Suuns – Images du Futur
Released on 5th March through Secretly Canadian
Suuns’ second full-length, released via the appropriately named Secretly Canadian label (they hail from Montreal but keep mum), sees a continuation from debut Zeroes QC; one might call it a maturing.
From the off, with Powers of Ten, it feels like familiar and mighty fine territory. A rapid yet pleasant guitar rattles into earshot soon followed by the clenched teeth delivery of Ben Shemie, spittle forming, every breath heard as he pushes into the mic as if it were a teat. There’s tension in the air and paranoia in them there hills, Shemie and crew are just here to point that out. The fact that they manage to evoke some of that paranoia is no mean feat.
Suuns are able to disorientate yet provide comfort at the same time. How they achieve this remains a mystery. Maybe it’s the warm and hypnotic tone present in several tracks that manage to lull you in; imagine LCD Soundsystem with a pinch of diazepam.
2020 takes us down a spiral scratch staircase into a basement with a huge generator that is resonating an electric charge that can only just be contained. Fortunately, before it explodes, Minor Work whisks us up into a dreamy place with a slower pace. The pulsating tone has lured Shemie the somnambulist into an ambulance that runs on valium. Unable to verbalise anything at times, the “ooh ooh oohs” simply add to the dreamwave and when Shemie does pipe up it’s the words “floating away” that stick. They’ve come to take us away….aha.
Nothing strikes as immediate or as catchy as, say, Arena, from the debut, which is a shame. There are some delicious licks splattered here and there, some sublime subtle Eno sounds that go undetected on the first few listens but, whilst restraint is to be admired, sometimes greed really is good.
Mirror Mirror tricks the mind into thinking it’s going to kick off but don’t believe everything you hear. One wonders if the sense of frustration, being willed onto the dance floor, is intentional. Is it better to retain the paranoia rather than lose control with a full-on panic attack?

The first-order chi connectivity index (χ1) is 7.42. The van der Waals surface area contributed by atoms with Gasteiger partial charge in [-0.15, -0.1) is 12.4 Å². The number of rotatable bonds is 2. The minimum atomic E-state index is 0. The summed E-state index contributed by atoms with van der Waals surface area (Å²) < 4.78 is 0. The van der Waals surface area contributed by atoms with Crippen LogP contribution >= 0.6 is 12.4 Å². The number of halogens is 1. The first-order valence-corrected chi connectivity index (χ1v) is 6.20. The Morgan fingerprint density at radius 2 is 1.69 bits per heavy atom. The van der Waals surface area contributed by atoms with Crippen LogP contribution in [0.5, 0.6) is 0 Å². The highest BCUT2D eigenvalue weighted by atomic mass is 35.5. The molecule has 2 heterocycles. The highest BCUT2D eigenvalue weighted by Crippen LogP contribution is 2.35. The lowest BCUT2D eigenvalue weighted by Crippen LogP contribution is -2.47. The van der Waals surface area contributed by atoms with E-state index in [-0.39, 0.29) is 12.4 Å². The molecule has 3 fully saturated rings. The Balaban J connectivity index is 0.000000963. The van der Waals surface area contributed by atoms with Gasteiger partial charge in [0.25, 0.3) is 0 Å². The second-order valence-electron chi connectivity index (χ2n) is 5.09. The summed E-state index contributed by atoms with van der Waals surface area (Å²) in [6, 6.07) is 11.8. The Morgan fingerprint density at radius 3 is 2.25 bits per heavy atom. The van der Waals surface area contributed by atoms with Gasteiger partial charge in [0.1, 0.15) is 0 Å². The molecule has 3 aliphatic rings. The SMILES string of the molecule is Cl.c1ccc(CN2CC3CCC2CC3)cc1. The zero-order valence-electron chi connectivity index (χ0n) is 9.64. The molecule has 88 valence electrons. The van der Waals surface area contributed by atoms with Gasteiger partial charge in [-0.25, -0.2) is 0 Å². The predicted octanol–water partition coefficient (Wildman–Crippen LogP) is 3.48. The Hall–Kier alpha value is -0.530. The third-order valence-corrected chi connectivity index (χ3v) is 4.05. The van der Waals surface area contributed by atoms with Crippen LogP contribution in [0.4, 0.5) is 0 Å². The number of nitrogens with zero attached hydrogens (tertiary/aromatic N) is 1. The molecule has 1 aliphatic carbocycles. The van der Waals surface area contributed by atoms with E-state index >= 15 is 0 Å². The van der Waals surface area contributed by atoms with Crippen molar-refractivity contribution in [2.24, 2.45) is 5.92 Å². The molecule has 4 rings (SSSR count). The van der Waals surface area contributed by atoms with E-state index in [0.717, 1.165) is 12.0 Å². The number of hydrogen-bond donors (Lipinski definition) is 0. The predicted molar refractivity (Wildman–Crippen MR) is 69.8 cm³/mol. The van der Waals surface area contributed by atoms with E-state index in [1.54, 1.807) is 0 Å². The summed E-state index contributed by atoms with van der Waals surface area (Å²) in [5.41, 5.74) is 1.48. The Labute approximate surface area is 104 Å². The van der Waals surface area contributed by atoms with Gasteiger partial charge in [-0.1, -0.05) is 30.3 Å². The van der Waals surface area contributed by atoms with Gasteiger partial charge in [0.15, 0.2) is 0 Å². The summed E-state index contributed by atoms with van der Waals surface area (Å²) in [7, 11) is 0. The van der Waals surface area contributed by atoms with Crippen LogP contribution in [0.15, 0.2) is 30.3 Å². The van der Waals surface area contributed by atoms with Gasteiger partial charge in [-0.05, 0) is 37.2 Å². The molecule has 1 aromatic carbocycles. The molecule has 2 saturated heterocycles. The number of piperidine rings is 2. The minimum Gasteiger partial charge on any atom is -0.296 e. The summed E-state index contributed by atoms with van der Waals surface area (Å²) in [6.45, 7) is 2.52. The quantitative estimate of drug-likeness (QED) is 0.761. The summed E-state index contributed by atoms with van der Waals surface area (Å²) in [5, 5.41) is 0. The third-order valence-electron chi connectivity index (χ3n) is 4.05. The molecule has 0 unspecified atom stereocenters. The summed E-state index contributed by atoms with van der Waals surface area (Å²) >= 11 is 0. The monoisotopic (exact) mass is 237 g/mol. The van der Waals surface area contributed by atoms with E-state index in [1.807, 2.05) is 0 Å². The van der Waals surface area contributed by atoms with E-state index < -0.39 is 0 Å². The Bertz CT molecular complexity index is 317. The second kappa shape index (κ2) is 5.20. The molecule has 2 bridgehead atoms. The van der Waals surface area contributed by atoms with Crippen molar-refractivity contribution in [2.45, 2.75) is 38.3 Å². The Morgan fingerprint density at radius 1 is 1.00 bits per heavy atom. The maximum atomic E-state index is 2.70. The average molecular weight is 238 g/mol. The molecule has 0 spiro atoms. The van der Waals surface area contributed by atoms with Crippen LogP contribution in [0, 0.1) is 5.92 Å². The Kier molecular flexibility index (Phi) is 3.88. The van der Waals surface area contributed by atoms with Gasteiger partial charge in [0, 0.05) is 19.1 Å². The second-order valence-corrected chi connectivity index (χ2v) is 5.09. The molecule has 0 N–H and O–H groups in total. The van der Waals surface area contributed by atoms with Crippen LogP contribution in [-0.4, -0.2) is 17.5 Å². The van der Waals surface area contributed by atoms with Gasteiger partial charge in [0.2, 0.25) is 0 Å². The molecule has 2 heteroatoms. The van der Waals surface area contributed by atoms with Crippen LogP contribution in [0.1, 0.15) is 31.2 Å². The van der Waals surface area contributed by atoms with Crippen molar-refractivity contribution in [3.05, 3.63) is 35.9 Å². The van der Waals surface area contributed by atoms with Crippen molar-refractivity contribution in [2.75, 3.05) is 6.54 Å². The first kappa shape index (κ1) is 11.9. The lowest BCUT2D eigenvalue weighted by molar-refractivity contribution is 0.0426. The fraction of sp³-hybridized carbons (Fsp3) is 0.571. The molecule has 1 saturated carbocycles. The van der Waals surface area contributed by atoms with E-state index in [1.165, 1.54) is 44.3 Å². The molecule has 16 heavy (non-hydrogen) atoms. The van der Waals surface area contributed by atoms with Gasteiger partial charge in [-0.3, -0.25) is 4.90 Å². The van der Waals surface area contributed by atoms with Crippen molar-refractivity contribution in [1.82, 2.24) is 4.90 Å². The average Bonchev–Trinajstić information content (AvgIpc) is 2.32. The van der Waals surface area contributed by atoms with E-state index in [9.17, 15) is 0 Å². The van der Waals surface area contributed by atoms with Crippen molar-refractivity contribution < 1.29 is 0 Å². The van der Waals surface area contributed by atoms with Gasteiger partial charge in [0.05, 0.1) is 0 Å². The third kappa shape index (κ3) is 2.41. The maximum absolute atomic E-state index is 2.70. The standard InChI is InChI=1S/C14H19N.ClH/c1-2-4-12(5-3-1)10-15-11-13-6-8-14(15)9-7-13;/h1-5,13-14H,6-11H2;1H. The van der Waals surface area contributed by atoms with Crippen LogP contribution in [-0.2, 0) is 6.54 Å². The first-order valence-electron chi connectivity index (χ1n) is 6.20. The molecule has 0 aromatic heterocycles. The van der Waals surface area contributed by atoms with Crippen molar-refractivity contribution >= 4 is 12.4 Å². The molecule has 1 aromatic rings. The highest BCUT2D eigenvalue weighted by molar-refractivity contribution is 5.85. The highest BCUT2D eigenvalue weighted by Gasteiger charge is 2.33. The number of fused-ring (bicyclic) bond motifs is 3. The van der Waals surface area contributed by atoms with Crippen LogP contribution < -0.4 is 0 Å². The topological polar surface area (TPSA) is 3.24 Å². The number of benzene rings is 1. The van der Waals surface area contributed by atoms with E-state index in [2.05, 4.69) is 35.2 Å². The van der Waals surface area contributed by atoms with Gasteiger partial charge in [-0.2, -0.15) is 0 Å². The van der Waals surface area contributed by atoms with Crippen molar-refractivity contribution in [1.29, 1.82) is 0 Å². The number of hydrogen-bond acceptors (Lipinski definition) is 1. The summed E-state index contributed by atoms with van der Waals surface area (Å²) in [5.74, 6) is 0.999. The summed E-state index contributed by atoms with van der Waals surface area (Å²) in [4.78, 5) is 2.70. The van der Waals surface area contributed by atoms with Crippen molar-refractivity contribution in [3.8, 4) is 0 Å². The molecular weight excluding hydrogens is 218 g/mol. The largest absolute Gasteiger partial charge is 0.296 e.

The fusion of electronic, pulsing rhythms with guitar and sparse, clean beats brings Caribou to mind at times but, whilst Caribou are out at the club, Suuns have decided to stay in and read. Nothing wrong with that, but it wouldn’t hurt to shake your tail feather once in a while, non?
Edie’s Dream is a laidback lament. However, if anyone were to utter the words “I had a dream, do you know what I mean” in any normal scenario one wouldn’t be blamed for guffawing loudly. It takes a while for any sympathy to come lurking back; the slight hint of “and the living is easy” refrain from Summertime, although incongruous, does help. The song suggests Suuns haven’t seen the sun in a while. The mists have descended and, until they lift, Suuns are going to occupy our minds: “These same visions, years and years to change”. Just once in a while would be a nice surprise.
Having released covers of Fugazi and T. Rex in the past, Suuns aren’t strangers to rocking the boat but it’s evident that they don’t share Bolan’s love of boogie.
Finisher, Music Won’t Save You, is a jagged deliverance, sung as if all the words in the world had become one, Shemie sometimes barely letting the words escape his gnashers. Hope is not lost, though. It’s a wake-up call, as much for Suuns as for the listener. Towards the end, the sound of laughter can be distinctly heard. Perhaps this is the party that everybody said you should have gone to. After all, just because you’re paranoid, don’t mean they’re not after you.